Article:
A merciful outward glance does not justify walling ourselves into a false Eden of justice and security. After Christ’s own example, we are called to go out into the world which needs solidarity and compassion, as Pope Francis reminds us, if we are to renew the church. Sharing situations of pain, injustice, and misery is the very face of a merciful heart as we walk down the path of reconciliation. Closeness to the neediest and to the most helpless forms part of the most visible sign of the Gospel. Hence, each one of us and each one of our communities need to ask what part the poor, suffering, and abandoned – good and evil – have in our priorities and concerns. According to the attention we give, we can judge the state of our commitment to the reconciliation of the human race.
Fr. Dehon taught us that to be close to the suffering and the despoiled cannot be reduced to giving them direct charitable assistance. We need to go the roots of evil and injustice that produce the misery and loss of human dignity and the dignity of a society that destroys the planet. Not only is a merciful glance required but a competent one as well for the sake of pinpointing the elements that contribute to the misery and exploitation as well as the ways that can lead to remedying the evils that corrupt society.
As people imbued with the Gospel, reconciliation in the sphere of religion should be extremely important to us. A consistent affirmation of our own faith and the duty to proclaim it along with dialog and collaboration for the transformation of the world are not incompatible in this respect. At the same time telling someone how to believe and using violence in the name of God are contradictions. Any God that needs to be defended or imposed through violence is not really God but a human invention.
Oftentimes the defense of justice and the way to reconciliation is interpreted as a denunciation of injustice, oppression, and corruption. Reconciliation without justice and truth is impossible to achieve, and the voice of the Spirit often appears as problematic and subversive before corrupt and totalitarian systems. Frequently the people who are part of such systems are manipulated by them and collaborate with them, and are opposed to the processes of liberation and transformation. In such situations, the service of reconciliation requires special discernment and responsibility that can lead the offering of ones life. The history of the church and of the world is colored with the blood of persons of all nations and faiths that gave such witness and made their contribution to the construction of a world that would be more just.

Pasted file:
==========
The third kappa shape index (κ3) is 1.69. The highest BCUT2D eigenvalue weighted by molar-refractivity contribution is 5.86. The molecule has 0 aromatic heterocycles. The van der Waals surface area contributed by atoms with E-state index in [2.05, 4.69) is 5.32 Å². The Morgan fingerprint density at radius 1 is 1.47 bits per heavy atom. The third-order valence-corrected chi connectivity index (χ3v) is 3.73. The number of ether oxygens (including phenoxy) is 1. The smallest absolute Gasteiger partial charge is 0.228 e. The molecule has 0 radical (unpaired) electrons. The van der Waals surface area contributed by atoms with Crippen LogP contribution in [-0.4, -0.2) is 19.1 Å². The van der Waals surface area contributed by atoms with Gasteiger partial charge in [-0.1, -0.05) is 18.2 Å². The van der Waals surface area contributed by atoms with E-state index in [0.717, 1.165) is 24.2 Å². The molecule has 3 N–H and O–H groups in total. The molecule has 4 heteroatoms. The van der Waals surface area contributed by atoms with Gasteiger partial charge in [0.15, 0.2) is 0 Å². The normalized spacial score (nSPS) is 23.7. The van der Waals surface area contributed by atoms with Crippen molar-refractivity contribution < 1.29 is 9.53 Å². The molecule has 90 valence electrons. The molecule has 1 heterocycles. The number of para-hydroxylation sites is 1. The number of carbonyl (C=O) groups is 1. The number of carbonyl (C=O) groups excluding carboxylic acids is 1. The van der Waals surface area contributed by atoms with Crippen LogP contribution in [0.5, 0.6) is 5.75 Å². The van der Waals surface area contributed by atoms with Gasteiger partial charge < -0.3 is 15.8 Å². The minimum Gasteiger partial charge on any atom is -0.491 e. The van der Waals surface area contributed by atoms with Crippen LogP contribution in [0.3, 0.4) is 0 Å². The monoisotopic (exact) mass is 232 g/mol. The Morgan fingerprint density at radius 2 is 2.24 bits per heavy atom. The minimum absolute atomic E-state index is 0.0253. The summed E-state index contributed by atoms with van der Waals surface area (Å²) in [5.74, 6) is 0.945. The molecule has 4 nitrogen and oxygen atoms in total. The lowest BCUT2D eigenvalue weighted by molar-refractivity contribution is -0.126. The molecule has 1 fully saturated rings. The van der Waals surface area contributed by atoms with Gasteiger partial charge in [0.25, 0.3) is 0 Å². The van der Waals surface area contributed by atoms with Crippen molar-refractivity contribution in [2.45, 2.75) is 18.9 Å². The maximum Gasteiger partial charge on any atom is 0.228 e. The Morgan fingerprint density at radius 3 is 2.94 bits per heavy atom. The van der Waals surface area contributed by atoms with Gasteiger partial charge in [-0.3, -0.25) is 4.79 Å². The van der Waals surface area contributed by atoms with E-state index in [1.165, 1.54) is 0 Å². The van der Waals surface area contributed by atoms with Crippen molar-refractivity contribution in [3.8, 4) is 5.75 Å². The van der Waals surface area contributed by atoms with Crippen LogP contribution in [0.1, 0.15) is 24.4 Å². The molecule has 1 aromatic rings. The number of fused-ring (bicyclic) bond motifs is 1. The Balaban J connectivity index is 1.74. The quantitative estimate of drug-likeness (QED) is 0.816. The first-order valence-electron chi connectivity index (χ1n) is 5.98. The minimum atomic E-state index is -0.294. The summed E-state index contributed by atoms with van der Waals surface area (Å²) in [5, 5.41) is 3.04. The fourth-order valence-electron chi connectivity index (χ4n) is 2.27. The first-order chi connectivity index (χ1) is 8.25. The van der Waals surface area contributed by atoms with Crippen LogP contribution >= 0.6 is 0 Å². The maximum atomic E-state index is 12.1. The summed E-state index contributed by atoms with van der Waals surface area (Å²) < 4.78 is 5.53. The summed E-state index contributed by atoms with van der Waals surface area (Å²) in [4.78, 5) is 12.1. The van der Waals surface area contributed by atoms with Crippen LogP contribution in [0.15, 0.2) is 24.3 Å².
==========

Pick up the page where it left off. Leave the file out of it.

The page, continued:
Such witness has left us with a recollection that violence and wars were rejected as methods for overcoming differences, disagreements, and conflicts. Reconciliation also aims at revolution and it is no accident that it can lead to bloodshed. However, the bloodshed that results is not that of enemies but of the very servants of reconciliation. The gift of one’s own life is the highest and most radical witness tendered to the love of God who reconciles a humanity wounded by sin and violence to himself.
The image of the New Jerusalem considered at the outset of this reflection gives us an occasion for setting the witness of giving one’s very life in the context of constructing a reconciled world. The process of reconciliation takes place within human history but its final fulfillment cannot be achieved so long as man remains a prisoner of his limitations and death itself. Drying the last tear and the final victory over injustice, corruption, and death are not part of human history but only possible in the perfect city which is God’s gift. All efforts to build a reconciled human city are directed toward it and inspired by it. From this point on all are its citizens who, like their Lord, are “meek and humble of heart” and “peace-makers” (Cf. Matt. 5:9; 11:29). These “shall possess the new earth as their heritage” and “will be called sons of God” forever (Cf. Matt. 5:5, 9).
On the Solemnity of the Feast of the Sacred Heart we are asked to contemplate Christ, a man with a new heart, perfectly and fully man, filled with the Spirit of God. This fullness is expressed in his meekness and humility of heart, which make him open to the Father’s love and affable and amiable in his relations with others, even to the point of giving up his life for them. We receive the gift of the Spirit from his heart opened on the cross who reconciles us to the Father and to each other.
We have not lost sight of our limitations and are aware of the scenes of misery, injustice, and attacks on the dignity of human beings and the integrity of creation. But the Spirit leads us by our hearts, learning from Jesus, to place ourselves at the service of reconciliation and collaboration in building a new universe where justice and peace will reign as God planned it.
We send our best wishes for the celebration of the Feast of the Heart of Jesus to all our members and to all the members of the Dehonian family. May this feast secure our reconciliation and unity, renew the joy of our service, and feed our hope in the work that the Spirit is accomplishing among us.
Fr. José Ornelas Carvalho, superior general, and his council